The other major potential turnoff for gamers is lack of available online or offline modes. Single-player is devoted nearly exclusively to Dynasty mode, wherein you take the reins of a program over a set period of years and try to mold them into the greatest school to ever play the game. In addition to normal game day responsibilities, you are also required to recruit new players (in a manner that has basically been recycled from last year's game), set the game plan for upcoming matchups, and manage school spirit by upgrading facilities. It's a very deep mode to be sure, but it's also not that appealing to those who don't like to micromanage. You can't let AI assistants handle the minutiae of recruiting and upgrading, so you're forced to spend more time remodeling the gym and figuring out which high school prospects to target than you are actually playing the game. For those who love the general manager sims of the pro games, this is right up your alley, but for those just looking to play ball, there's a whole lot of other clutter to sort through.
Perhaps the biggest sin NCAA Basketball 09 commits when it comes to options is a sin of omission. Unlike every sports game on the market, there is no "Be a Superstar" mode. At no point can you choose to create a high school athlete and then guide that player through a college program and into the NBA Draft. NCAA Football has been doing this for years with its Campus Legend mode and transferring draft classes into Madden, so why the basketball version has chosen to forgo this opportunity is simply incomprehensible.
Online play is paltry too, allowing only one-on-one games with full squadrons. Unlike NBA Live, which allows 10 different players to join in for true five-on-five matchups, NCAA Basketball 09 only lets two people in on the action, severely limiting the fun. Once again, another game from the same publisher has a more robust online option, so what's keeping it from appearing in this title?
On the presentation side, NCAA Basketball 09 has gotten a big boost thanks to its switch to the NBA Live engine. Players and their animations look great, and the arenas and fans are positively amazing. On top of all that, EA has done a great job capturing the emotion of college hoops, with fans breaking into school-specific chants and big points in the game or going deathly silent when the visitors hit a big three-pointer in clutch time. The spirit of the game is well-represented, and you'll likely find yourself roaring and bouncing along with all the crazed fans and hyped-up players.
While the engine is great, there are a few hiccups that hurt the experience fairly significantly. For one thing, there is often a delay between a button input and a player's action, often leading to poor shots and ill-advised passes. Players seem to be forced through entire animations, so as your big center turns to take a jump shot or your guard flashes open, the amount of time it takes for you to get the ball where it needs to be and put up the shot often means that the defense has already closed and what was once a wide-open jumper is now a tightly contested attempt. While I can appreciate the eye toward realism, it would serve the game well for future iterations to focus more on quick movements and the ability to react to situations with speed and urgency.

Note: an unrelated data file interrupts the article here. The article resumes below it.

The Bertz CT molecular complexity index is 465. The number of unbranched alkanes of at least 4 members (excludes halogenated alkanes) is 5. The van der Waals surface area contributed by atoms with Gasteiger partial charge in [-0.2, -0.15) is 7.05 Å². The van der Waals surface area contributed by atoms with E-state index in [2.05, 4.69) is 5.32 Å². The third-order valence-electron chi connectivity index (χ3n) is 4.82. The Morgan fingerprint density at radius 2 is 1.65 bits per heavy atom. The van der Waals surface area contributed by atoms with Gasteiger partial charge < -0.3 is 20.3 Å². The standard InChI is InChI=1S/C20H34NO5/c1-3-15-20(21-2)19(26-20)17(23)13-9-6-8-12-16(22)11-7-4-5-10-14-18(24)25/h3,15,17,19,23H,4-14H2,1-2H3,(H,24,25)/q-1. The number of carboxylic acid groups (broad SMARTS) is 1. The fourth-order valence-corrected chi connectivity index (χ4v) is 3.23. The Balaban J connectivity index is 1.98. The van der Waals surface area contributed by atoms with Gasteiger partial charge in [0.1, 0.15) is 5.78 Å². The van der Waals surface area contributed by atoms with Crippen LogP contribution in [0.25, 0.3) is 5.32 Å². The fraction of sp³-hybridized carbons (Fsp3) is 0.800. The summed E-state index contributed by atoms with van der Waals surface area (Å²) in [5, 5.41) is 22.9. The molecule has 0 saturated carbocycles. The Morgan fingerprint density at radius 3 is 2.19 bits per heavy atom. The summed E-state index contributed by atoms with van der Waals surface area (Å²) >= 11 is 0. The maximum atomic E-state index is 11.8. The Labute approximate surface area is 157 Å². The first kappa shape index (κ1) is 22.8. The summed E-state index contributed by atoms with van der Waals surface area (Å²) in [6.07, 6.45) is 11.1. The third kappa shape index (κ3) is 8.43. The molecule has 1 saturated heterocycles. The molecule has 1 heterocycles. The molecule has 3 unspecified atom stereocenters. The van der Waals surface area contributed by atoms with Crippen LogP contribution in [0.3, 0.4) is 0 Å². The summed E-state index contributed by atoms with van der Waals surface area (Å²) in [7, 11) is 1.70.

The other big issue is with passing, as it seems to be a bit of a mess on both ends of the court. When on an offensive fast break, players seem to continuously and inexplicably throw the ball behind their teammate, forcing you to break stride and catch the ball, often allowing a trailing defense to catch up. Also, you had better get used to the icon passing feature, because if you try to simply point the control stick where you want to go and press A, you're going to end up throwing the ball to the wrong guy a lot. On defense, there seems to be an overabundance of steals, and they're all basically random. Frequently, even if you're playing the passing lanes perfectly and timing your button presses exactly right, the ball will still fly right on by the hands of its intended target. At other moments, defenders will suddenly leap out of nowhere to swat a pass away and set off a mad scramble for the ball. It's strange, but perhaps EA felt that since steals and fast breaks create excitement, then it would be in their best interest to make sure they were available in spades.
In spite of its flaws, though, NCAA Basketball 09 is still a very enjoyable game that will sit very well with fans of the sport. The new tempo-driven gameplay is quite ingenious, and I can't think of a game that does a better job of getting the feel of college basketball just right. Most of my gripes with the game come from a number of small technical flaws which, if fixed, could lead to the creation of a sporting classic. If EA is willing to add some more gameplay modes, tweak the title's engine and throw in a few surprises, then the 2010 squad could easily go to the big dance. As for this year's entry, expect it to bow out in the first or second round.